Across the United States and across the world, prisoners are among the most vulnerable to the coronavirus. Overcrowded facilities, shortages of food and medicine, and totally inadequate testing expose prisoners who are disproportionately poor and afflicted with prior conditions that render them vulnerable to the disease.
Prisoners increasingly are protesting their conditions, objecting to being sentenced to die in prison.
Experts across the world are urging governments to reduce their prison populations swiftly. Michelle Bachelet, the United Nations high commissioner for Human Rights, warned that “The consequences of neglecting [overcrowded conditions] are potentially catastrophic.”
Many countries have begun to act. Turkey’s parliament authorized the release of 45,000 prisoners. Indonesia has released at least 30,000. Even Iran’s dictatorial regime has released roughly 85,000 detainees, while dealing harshly with those protesting the risks.
The United States locks up more people than any other country in the world, largely because of harsh and wrong-headed policies. Fifty-five thousand are detained in jail awaiting trials, too poor to pay for their freedom under the current cash bail system that is prevalent in many states.
The Prison Policy Initiative reports that 48,000 children are incarcerated on any given day. Many are charged only with “status offenses,” such as truancy or homelessness. The Health and Human Services office in charge of the custody of unaccompanied undocumented minors reports that 2,000 are locked up. The New York Times reports that 59 in custody have already tested positive for COVID-19.
In California, The Marshall Project notes, more than one in seven prisoners are over the age of 55. The percentage of those 55 and older in prison in the country has tripled over the course of this century.
As Piper Kerman, author of “Orange is the New Black,” wrote in the Washington Post, this is largely the result of prison sentences that are longer than those imposed by any other country. “Elderly probationers and parolees have some of the lowest recidivism rates of all former inmates. Releasing such people poses very low public safety risks and will have a dramatic effect on preserving public health.”
After an outbreak killed six inmates in a federal prison in Lisbon, Ohio, U.S. District Court Judge James Gwin decried the “shockingly limited” amount of testing, noting that the prison has received fewer than 100 tests, while a state prison of similar size had done about 4,000 tests. Two federal prisons in New York City reported that they had tested a total of only 19 inmates since the outbreak began; 11 were positive.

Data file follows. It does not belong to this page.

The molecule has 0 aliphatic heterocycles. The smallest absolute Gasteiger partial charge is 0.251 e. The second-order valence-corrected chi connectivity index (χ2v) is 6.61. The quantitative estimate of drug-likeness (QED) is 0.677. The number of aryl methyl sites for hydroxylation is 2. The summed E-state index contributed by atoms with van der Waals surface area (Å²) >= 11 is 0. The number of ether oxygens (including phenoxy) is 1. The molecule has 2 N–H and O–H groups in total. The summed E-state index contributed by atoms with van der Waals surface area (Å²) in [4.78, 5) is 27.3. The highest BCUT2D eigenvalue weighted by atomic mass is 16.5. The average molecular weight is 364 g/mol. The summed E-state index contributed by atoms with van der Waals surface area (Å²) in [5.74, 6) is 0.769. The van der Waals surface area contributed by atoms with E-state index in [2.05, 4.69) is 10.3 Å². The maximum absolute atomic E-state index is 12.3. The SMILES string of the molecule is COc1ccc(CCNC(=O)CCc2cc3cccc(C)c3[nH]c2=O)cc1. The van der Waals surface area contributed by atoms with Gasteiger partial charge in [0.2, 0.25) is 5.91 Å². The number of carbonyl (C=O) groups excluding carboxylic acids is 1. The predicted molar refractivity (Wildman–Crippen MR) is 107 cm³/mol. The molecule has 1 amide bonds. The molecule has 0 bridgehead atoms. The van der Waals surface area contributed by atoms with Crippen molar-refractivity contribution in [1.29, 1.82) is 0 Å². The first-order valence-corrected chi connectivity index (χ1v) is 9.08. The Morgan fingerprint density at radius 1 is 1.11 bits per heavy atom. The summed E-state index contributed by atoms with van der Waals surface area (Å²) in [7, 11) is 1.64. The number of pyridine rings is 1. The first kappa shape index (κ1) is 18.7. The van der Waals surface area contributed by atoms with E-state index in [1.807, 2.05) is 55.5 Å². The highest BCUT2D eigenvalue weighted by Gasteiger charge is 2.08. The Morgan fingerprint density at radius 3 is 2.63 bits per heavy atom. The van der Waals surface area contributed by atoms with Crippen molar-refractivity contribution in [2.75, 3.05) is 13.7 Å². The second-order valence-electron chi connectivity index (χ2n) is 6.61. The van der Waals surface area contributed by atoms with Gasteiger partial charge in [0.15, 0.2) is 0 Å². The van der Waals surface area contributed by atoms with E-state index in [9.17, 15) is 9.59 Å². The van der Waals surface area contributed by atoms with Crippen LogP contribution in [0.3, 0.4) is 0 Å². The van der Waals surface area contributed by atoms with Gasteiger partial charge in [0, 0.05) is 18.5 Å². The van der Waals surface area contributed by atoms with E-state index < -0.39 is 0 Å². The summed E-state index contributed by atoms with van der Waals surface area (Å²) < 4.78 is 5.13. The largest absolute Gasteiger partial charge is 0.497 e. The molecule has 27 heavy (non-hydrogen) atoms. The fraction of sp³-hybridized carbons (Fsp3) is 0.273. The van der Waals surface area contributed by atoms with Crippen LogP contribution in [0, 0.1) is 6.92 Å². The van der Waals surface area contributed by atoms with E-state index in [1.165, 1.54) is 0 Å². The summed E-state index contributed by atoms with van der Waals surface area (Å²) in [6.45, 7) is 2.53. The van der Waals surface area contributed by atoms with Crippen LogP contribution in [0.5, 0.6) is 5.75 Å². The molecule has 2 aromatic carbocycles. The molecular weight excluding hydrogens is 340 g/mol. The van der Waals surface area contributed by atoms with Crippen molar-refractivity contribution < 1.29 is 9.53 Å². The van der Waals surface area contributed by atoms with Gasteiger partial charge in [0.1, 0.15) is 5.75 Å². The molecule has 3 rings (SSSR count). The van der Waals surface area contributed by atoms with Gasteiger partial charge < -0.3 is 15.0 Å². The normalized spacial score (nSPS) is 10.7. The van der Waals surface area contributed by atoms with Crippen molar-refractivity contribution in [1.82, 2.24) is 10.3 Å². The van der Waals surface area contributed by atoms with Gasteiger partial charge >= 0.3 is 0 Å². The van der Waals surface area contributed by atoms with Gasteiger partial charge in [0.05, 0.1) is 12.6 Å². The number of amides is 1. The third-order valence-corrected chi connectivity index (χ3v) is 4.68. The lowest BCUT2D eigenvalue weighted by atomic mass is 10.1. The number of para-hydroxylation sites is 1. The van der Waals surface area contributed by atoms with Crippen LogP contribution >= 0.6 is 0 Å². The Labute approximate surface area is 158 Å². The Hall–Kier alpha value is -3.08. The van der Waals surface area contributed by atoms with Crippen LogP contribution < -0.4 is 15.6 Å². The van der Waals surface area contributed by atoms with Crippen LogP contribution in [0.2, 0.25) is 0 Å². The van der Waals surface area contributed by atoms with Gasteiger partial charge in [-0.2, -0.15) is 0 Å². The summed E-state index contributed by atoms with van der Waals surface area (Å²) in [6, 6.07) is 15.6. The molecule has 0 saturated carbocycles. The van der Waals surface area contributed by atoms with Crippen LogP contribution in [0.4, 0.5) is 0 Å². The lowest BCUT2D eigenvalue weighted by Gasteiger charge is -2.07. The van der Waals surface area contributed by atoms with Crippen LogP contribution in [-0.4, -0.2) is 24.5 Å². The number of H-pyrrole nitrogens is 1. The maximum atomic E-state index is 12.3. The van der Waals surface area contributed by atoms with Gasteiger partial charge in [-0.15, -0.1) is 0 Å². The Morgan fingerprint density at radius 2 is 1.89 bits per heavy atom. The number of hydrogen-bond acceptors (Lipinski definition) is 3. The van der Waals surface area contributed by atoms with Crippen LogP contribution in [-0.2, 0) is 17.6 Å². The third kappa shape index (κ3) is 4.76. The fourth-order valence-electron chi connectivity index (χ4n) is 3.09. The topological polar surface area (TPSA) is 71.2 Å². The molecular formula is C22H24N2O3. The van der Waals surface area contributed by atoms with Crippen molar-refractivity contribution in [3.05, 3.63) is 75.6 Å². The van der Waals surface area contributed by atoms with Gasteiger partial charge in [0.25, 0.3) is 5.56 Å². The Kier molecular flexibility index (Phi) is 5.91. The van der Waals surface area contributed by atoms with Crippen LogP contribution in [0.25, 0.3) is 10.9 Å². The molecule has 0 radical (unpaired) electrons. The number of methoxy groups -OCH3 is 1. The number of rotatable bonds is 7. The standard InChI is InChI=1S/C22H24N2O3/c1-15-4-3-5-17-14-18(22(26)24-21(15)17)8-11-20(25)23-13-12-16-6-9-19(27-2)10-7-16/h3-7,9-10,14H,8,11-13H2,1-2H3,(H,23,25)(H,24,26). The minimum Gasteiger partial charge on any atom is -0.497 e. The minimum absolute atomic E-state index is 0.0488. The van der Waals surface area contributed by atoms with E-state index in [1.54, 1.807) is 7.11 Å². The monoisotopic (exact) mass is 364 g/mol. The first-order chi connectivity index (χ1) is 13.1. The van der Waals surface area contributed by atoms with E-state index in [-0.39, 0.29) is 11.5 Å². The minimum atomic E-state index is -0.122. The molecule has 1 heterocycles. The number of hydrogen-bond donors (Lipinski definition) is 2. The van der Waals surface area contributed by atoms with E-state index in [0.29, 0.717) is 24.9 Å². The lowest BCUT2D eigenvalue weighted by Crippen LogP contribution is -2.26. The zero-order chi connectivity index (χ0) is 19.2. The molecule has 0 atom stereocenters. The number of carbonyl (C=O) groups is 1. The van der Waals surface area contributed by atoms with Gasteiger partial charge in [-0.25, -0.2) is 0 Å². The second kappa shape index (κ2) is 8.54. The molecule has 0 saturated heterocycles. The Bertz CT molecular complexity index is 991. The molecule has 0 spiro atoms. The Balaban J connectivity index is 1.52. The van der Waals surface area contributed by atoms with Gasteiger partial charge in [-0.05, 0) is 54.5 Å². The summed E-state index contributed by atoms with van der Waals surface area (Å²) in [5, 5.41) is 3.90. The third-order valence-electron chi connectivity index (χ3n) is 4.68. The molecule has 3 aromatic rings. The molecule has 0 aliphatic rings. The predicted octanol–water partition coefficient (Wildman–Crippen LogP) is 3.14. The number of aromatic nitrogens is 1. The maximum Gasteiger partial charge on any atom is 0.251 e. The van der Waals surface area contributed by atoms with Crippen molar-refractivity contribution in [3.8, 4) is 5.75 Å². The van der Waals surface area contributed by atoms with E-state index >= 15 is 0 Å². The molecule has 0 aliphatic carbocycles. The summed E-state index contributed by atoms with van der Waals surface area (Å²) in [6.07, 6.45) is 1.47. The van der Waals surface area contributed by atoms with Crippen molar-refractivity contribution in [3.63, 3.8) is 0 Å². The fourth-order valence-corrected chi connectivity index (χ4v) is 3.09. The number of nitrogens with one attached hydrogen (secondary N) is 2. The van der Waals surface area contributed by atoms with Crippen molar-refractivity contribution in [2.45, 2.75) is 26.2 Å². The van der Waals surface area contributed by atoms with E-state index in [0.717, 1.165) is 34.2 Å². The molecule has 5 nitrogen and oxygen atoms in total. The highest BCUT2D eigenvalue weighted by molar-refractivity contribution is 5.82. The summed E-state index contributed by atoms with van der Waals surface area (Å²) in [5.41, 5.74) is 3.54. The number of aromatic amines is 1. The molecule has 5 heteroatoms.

This has to change before the pandemic spreads, and prisons across the country go up in flames as prisoners’ riot against their conditions.
Inmates awaiting trial, the elderly, the afflicted, and those who have served much of their sentence should get early release, if possible quarantined at home to ensure they are safe.
The space freed up should be used to provide more “social distancing,” while emergency steps are taken to provide adequate medicine, protective equipment like masks and gloves, and food.
Correctional officials need particular priority, for they are most at risk and, if infected, could spread the virus in the local communities. And the failure to provide adequate testing in prisons and jails, as well as in society as a whole, is utterly inexcusable at this late date.
The crisis should also lead to larger reforms— drastically reducing sentences while expanding alternatives to incarceration, ending the cash bail system and the practice of locking poor people up while they await trial, expanding parole, reducing the overcrowded and primitive conditions of too many jails and prisons.
The virus is like getting hit by a club across the head. Perhaps that might help bring us to our senses.